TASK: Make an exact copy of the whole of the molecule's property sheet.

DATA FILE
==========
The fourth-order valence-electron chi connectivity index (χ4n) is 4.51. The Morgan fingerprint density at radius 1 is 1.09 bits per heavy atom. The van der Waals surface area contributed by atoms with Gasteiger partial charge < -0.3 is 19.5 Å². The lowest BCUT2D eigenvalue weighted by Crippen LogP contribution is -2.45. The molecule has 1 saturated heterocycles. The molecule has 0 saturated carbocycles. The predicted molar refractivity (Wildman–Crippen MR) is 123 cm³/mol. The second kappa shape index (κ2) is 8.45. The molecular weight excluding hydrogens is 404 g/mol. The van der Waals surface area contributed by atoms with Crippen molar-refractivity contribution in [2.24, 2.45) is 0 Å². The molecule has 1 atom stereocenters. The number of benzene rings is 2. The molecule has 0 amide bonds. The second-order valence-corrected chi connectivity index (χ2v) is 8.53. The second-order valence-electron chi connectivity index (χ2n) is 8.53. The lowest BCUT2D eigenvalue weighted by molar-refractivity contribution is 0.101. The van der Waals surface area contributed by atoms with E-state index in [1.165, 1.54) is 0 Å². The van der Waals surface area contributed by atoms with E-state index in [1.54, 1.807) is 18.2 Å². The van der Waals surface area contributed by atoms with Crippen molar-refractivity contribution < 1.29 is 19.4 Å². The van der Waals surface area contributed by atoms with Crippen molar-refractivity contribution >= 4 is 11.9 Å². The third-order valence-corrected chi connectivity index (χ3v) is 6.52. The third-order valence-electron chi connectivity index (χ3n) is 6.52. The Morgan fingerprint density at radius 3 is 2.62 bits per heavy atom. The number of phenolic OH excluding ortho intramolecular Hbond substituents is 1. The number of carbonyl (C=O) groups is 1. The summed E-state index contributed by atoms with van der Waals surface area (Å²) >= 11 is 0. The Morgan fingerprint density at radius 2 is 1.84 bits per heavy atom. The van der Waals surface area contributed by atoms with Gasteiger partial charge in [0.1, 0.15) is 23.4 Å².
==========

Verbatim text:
The fourth-order valence-electron chi connectivity index (χ4n) is 4.51. The Morgan fingerprint density at radius 1 is 1.09 bits per heavy atom. The van der Waals surface area contributed by atoms with Gasteiger partial charge < -0.3 is 19.5 Å². The lowest BCUT2D eigenvalue weighted by Crippen LogP contribution is -2.45. The molecule has 1 saturated heterocycles. The molecule has 0 saturated carbocycles. The predicted molar refractivity (Wildman–Crippen MR) is 123 cm³/mol. The second kappa shape index (κ2) is 8.45. The molecular weight excluding hydrogens is 404 g/mol. The van der Waals surface area contributed by atoms with Crippen molar-refractivity contribution in [2.24, 2.45) is 0 Å². The molecule has 1 atom stereocenters. The number of benzene rings is 2. The molecule has 0 amide bonds. The second-order valence-corrected chi connectivity index (χ2v) is 8.53. The second-order valence-electron chi connectivity index (χ2n) is 8.53. The lowest BCUT2D eigenvalue weighted by molar-refractivity contribution is 0.101. The van der Waals surface area contributed by atoms with E-state index in [1.165, 1.54) is 0 Å². The van der Waals surface area contributed by atoms with E-state index in [1.54, 1.807) is 18.2 Å². The van der Waals surface area contributed by atoms with Crippen molar-refractivity contribution < 1.29 is 19.4 Å². The van der Waals surface area contributed by atoms with Crippen molar-refractivity contribution >= 4 is 11.9 Å². The third-order valence-corrected chi connectivity index (χ3v) is 6.52. The third-order valence-electron chi connectivity index (χ3n) is 6.52. The Morgan fingerprint density at radius 3 is 2.62 bits per heavy atom. The number of phenolic OH excluding ortho intramolecular Hbond substituents is 1. The number of carbonyl (C=O) groups is 1. The summed E-state index contributed by atoms with van der Waals surface area (Å²) >= 11 is 0. The Morgan fingerprint density at radius 2 is 1.84 bits per heavy atom. The van der Waals surface area contributed by atoms with Gasteiger partial charge in [0.1, 0.15) is 23.4 Å².